. Hei- neman and Radano’ warned about the inaccuracy of trying to judge sputum quality by appearance. one microbi- to sputum. SECs). regardless of number of WE0 turn samples mentionede4. Grading is a method of estimating the proportion of these components in the specimen. since 1974 no empiric studies related specimen quality to macroscopic ap- pearance. Sputum culture container with collection-guide sputum quality. those with 11 to 19 squamous epithelial cells were judged fair. (watery. dry power) was used. or saliva (as detected with the naked eye) was an unreliable predictor of Fig. described. mucus. IO x ocular (low. inadequate speci. Table 1). Mucoid specimens technologists. Nevertheless. 1 through 6). read e Gram stains For (WBCs) indicates how much sputum is present quality control. Number 2 Flournoy and Davidson Takle II. counts are per field. fair. Specimens mens (representing 2% of all sputum specimens were described according to their consistency for 199 1) were routinely discarded after notifica. i. 1.A Volume 21. color) and amount of froth or poor specimens were all cultured. blood. whereas good. METHODS The study period was from October 199 1 to December 1991. Watery ES specimen with heavy froth (side view). Although Martin and associates’ label. *Specimens with < 10 squamous epithelial cells were judged to be good. and then noted the any sputum. appearance tion of the charge nurse. known bacteria was evaluated weekly to ensure Poor specimens have a disproportionately large proper staining characteristics. Specimens were graded according to the presence of oropharyngeal ma- terials such as squamous epithelial cells (SECs) and polymorphonuclear leukocytes (representing sputum. l1 Most specimens consist of varying amounts of sputum and saliva. Inadequate specimens have a large ologist who was blinded to specimen quality amount of oropharyngeal materials and little if results. respectively. Good and fair Fig. a Gram-stained control slide with Cs means a large amount of sputum). mucopurulent). blood. specimens have minimal and moderate oropha- ryngeal contamination (e. concentration of oropharyngeal material relative To eliminate interrater variation. appearance of all sputum samples. each with more than 5 years of appeared as transparent or translucent with or . This grading system was based on previous studies. and (flecks. mucoid. In our laboratory. Five medical bubbles (Figs.9 In an anecdotal comment. Criteria for grading the quality of sputum specimens Squamous Grade epithelial cells WBCS GOGCP Q-10 usually > 20 Fair* 11-19 usually > 10 Poor >19 >lO Inadequate 219 <lO IO x objective. observed. 4. 8.g. Murray and Washington4 noted that the presence of blood. The amount of polymorphonuclear leukocytes experience at the bench. mentioned the presence of saliva. 2.6. The Gram stain12 was used to grade specimen quality. mucus. and pus. no further details were presented.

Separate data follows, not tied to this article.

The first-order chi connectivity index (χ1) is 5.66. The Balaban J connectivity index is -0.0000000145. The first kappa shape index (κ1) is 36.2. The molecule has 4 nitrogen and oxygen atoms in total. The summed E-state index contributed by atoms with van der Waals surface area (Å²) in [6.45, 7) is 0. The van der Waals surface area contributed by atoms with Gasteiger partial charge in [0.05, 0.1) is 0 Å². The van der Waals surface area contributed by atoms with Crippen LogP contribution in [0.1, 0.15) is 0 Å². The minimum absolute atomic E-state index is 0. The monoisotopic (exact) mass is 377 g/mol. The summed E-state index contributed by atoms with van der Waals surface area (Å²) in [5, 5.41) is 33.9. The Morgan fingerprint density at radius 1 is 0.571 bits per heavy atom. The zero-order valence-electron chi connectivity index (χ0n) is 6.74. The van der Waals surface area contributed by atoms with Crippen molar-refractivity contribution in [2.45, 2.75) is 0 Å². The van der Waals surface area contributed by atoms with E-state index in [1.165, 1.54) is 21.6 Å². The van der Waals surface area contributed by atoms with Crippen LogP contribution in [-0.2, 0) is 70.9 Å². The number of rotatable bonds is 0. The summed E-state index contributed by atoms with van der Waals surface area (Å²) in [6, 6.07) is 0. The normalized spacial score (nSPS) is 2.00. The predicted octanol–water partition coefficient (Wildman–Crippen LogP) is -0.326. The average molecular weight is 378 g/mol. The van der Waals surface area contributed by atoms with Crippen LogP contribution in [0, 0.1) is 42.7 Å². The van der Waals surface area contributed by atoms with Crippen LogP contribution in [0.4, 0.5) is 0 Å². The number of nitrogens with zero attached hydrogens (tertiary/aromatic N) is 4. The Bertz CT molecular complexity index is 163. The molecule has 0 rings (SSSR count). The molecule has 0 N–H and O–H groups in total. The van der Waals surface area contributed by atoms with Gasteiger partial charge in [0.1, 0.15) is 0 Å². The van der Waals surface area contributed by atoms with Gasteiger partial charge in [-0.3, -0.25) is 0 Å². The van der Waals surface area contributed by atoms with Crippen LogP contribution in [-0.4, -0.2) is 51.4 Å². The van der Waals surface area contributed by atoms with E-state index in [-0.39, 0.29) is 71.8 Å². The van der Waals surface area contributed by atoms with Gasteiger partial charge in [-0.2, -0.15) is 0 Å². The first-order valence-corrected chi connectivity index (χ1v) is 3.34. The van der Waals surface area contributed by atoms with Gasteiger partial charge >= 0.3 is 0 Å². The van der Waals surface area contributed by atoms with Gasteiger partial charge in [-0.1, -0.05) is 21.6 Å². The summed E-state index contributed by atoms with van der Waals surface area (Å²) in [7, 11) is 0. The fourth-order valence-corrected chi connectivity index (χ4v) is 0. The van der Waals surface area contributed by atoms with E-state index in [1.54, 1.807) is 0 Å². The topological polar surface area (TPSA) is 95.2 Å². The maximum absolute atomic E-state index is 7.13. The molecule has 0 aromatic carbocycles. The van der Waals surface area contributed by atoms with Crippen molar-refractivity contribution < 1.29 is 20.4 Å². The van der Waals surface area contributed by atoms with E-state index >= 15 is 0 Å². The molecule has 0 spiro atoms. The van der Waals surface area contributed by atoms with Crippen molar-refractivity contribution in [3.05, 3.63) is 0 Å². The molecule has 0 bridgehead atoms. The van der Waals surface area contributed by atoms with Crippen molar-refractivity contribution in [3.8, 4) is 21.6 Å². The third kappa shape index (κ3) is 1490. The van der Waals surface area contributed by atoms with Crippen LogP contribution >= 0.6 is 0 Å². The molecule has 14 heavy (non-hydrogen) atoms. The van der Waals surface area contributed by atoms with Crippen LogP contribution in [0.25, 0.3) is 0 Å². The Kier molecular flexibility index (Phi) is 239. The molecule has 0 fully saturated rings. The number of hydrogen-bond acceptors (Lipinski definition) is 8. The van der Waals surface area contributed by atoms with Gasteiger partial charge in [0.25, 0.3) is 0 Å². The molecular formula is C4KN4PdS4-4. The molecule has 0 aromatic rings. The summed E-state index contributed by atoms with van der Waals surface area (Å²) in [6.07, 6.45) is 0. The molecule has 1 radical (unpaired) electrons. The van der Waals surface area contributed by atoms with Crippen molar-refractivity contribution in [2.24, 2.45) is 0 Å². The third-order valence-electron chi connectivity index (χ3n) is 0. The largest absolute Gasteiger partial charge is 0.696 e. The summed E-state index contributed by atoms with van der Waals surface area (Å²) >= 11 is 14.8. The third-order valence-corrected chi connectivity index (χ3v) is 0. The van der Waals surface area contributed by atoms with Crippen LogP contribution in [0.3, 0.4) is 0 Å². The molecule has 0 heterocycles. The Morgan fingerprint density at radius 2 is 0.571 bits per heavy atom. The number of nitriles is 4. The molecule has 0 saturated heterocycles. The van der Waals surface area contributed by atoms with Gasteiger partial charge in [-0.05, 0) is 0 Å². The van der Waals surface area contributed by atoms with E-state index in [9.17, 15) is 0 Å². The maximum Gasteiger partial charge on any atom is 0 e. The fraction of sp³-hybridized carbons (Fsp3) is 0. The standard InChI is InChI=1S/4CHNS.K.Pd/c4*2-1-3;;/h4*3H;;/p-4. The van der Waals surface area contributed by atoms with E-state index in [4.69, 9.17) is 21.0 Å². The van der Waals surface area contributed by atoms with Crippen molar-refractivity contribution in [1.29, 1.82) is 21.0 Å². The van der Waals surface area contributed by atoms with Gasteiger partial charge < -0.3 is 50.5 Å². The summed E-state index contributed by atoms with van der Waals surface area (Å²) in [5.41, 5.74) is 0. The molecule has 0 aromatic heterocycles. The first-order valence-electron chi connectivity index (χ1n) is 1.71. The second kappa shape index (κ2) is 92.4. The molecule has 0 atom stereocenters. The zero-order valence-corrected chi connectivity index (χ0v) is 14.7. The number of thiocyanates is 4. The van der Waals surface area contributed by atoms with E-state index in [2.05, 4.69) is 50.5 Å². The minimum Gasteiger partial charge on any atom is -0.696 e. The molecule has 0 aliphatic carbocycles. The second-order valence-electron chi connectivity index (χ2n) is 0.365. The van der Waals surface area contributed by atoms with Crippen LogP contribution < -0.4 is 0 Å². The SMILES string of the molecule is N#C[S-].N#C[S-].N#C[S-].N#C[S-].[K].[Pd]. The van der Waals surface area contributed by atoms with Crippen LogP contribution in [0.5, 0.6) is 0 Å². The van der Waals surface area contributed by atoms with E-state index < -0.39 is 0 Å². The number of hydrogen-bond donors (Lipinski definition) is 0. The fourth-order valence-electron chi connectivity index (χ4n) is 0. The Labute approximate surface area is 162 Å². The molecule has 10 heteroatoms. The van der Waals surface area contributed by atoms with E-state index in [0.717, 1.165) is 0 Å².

Mucopurulent yellow ES specimen with no froth erate froth (bottom view). including three units from critical care .‘* I4 da Froth13 and flecks of tissue and debrislo have been different specimens were examined separately. this classifi. Statistical evaluation was performed by 2 x 2 x2 The amount of froth was semiquantitated in test (one-tailed. slight to moderate froth (bottom view). Fig. A mucoid. (bottom view). Specimens included expectorated sputum (ES) RESULTS or tracheal aspirates (TRA). mens than are ES samples. Mucopurulent yellow TRA specimen with no iroth. midwest. (side view). covering the entire specimen surface) to none. noted as descriptive terms for sputum samples. without debris. For the purpose of this Three hundred thirty-three s m samples for study. mucopurulent specimens were obtain percutaneous needle in opaque and usually yellow. one degree of freedom. 6. Floumoy and Davidson April 1993 Mucoid ES specimen with white flecks and mod. T s were defined as endotracheal or culture were Gram stained evaluated for suctioned tracheal secretions obtained through an quality in a 398-bed veterans ~~s~i~a~ in the endotracheal tube or tracheostomy. Mucoid-mucopurulent yellow ES specimen with Fig. 5. cause are more likely to yield mucopurulent was predominantly mucoid. level of gradations from a reading of heavy (bubbles significance p < 0.01). Specimens were obtained from 12 hos- cation does not include transtracheal aspirates pital units.